Are We Focusing Too Much on the Intruder Threat to School Security?
Studies have found that in more than 43% of K-12 campus shootings, the gunman was currently enrolled at the school.
In September, the Texas School Safety Center began conducting intruder safety audits of K-12 campuses around the state. Each audit takes an in-depth look at school safety, with inspectors checking exterior entry points. They also review how a school checks in visitors.
I applaud the state of Texas for requiring its schools to pay closer attention to access control and visitor management. Anyone who has been following Campus Safety knows that for years I’ve been pushing for campuses to do a better job of locking their doors and vetting their guests. I’d love it if every U.S. school would follow suit.
That said, my concern is the audits currently being done in Texas — as well as in the rest of America’s K-12 schools (no doubt prompted by May’s Uvalde’s mass school shooting tragedy) — might be too focused on the intruder threat at the expense of the threats posed by insiders.
We all need to remember that students, disgruntled employees, parents, and others on campus can and do act out more often than outsiders who usually aren’t on our radar. For example, let’s take school shootings. In more than 43% of the cases, the gunman was a current student at the school.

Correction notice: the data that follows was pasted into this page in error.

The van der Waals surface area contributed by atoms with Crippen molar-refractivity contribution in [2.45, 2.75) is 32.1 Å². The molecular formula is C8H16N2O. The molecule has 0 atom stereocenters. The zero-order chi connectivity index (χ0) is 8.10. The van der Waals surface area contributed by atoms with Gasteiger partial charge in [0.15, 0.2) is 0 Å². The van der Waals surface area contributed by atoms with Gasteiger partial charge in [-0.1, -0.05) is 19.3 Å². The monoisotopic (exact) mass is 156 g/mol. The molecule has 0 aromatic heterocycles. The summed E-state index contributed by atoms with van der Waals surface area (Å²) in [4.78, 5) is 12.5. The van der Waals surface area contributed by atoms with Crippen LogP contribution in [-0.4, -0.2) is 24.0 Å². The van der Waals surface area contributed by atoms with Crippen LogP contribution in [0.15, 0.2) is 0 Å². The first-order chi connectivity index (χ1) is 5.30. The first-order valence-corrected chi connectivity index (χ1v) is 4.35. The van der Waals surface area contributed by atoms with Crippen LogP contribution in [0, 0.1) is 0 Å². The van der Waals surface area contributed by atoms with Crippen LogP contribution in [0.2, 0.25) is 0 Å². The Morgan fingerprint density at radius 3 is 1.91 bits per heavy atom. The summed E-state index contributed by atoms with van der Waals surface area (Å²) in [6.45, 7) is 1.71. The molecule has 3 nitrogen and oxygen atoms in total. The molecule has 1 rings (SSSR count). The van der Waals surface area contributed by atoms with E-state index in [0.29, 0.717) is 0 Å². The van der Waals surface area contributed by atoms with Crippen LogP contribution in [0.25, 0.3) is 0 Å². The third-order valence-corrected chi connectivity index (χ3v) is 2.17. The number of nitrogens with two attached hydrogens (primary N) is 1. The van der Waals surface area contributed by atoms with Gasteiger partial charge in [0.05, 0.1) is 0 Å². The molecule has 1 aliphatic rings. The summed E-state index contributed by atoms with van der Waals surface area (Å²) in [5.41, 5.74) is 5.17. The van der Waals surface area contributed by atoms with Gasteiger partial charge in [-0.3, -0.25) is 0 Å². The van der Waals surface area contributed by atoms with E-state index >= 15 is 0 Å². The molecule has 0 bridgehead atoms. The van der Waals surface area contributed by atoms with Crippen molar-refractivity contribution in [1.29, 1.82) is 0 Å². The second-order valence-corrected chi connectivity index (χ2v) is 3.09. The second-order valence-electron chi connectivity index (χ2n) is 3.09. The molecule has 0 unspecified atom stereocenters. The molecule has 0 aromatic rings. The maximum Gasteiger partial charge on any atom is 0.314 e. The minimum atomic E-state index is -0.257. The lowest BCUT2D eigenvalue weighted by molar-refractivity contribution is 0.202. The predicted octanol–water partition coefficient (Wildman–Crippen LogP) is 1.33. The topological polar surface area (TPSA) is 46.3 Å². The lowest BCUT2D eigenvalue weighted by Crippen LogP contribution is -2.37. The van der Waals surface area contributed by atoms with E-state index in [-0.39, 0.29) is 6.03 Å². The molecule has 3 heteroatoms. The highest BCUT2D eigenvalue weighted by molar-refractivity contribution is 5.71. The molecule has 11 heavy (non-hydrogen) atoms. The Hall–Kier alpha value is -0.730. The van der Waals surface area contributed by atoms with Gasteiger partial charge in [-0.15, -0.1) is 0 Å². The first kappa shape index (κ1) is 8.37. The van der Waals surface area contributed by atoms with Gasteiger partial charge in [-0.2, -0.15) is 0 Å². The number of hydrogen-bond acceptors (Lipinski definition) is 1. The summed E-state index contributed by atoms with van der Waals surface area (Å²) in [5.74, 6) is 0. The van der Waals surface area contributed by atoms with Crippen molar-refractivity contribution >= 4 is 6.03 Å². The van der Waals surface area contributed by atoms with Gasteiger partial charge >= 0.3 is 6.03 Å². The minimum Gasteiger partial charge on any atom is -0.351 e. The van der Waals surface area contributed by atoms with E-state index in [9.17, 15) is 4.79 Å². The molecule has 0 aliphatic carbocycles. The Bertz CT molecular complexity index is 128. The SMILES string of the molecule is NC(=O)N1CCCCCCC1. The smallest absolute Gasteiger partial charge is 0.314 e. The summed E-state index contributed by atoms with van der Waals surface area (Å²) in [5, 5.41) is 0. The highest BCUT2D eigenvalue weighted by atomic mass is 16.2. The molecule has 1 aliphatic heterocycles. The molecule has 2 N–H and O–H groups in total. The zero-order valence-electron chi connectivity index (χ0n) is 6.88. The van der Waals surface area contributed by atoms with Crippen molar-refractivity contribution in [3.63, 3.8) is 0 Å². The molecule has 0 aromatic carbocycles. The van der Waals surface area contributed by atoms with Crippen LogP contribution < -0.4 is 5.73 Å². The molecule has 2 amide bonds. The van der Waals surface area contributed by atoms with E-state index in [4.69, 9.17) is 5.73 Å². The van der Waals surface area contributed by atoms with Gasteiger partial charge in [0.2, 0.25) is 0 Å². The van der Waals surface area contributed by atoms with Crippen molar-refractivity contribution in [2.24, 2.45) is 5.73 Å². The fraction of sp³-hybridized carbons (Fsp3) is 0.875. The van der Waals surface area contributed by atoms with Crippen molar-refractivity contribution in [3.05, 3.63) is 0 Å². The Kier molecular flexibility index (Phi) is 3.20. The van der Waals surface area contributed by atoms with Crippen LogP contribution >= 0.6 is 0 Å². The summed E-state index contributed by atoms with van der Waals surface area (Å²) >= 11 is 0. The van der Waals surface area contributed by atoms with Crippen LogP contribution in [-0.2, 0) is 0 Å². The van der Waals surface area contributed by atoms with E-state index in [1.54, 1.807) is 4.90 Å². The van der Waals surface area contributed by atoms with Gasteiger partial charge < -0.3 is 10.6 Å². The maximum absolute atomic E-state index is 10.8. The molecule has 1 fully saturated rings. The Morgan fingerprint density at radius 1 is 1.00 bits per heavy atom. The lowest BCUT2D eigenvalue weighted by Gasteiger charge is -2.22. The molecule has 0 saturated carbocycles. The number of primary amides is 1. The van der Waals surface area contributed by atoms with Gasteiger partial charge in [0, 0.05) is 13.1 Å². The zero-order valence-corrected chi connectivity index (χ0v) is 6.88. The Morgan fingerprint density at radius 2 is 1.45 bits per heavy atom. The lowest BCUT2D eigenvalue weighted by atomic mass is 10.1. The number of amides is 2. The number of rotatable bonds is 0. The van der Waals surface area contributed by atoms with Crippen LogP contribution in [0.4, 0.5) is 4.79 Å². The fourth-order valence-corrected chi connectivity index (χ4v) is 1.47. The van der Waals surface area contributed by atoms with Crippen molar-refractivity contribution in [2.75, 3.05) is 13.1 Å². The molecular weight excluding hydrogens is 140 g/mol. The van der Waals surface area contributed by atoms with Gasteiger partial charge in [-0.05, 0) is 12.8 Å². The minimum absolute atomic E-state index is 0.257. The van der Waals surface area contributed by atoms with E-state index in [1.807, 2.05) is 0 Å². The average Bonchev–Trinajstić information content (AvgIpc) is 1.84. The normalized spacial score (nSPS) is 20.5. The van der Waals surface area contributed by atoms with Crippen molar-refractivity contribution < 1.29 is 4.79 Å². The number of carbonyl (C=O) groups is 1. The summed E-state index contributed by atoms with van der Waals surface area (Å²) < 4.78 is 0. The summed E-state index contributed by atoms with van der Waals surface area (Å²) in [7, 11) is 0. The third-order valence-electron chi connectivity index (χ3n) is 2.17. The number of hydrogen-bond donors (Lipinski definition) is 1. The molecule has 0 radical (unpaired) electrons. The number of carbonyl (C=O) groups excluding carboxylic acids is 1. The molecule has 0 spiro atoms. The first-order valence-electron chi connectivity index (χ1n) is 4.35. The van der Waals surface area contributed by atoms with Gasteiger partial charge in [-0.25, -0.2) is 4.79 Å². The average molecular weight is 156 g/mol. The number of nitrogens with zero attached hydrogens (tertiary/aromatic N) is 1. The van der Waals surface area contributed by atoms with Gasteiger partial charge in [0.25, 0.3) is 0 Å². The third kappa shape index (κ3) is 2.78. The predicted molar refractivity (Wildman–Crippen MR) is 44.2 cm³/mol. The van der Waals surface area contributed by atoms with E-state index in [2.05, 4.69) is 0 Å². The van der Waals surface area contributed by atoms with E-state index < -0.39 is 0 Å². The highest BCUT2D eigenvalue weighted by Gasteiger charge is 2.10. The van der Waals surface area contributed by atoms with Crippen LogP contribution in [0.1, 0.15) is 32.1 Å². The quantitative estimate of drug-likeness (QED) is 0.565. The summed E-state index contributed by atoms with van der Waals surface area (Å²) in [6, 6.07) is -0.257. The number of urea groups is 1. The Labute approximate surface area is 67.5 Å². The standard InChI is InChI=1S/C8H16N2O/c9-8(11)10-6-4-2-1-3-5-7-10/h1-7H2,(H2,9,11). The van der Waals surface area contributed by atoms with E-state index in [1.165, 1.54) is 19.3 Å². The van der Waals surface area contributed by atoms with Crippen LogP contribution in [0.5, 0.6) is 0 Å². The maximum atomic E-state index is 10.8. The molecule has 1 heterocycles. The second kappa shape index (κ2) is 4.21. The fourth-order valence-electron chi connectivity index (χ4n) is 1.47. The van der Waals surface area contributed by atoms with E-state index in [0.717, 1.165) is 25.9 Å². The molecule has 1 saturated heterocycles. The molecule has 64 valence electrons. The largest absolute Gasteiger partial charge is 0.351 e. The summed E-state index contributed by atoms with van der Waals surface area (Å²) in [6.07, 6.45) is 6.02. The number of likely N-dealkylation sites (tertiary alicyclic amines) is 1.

This sad statistic came to mind recently when I reviewed a superintendent’s plan for addressing active shooters on campus. Although the plan was excellent, it didn’t mention students, staff members, and parents as possible threats.
I’m also concerned that we are now too focused on locking doors to buildings. If this is all we are focused on, it could leave a campus vulnerable to shootings that happen outside. Studies of past incidents show that the most common location for school shootings is actually the campus parking lot (21.8%).
Additionally, we always need to remember that active shooter attacks, although way too common in our country, are still very rare occurrences. Suicides and other mental health issues, as well as sexual assault, bullying, gang violence, and hazing are much more likely to happen in our campus communities, as are medical emergencies, severe weather, non-custodial parent issues, and more.
Truth be told, many of the measures covered by Texas’ audits can address a multitude of security and safety issues, in addition to the active shooter threat. So, making sure doors to school buildings can lock and stay locked is definitely a wise move.
We all just need to remember to keep an open mind about all of our vulnerabilities and take the all-hazards approach to school emergency planning, response, mitigation, and recovery. That way we’ll be better prepared for whatever crisis may come next.
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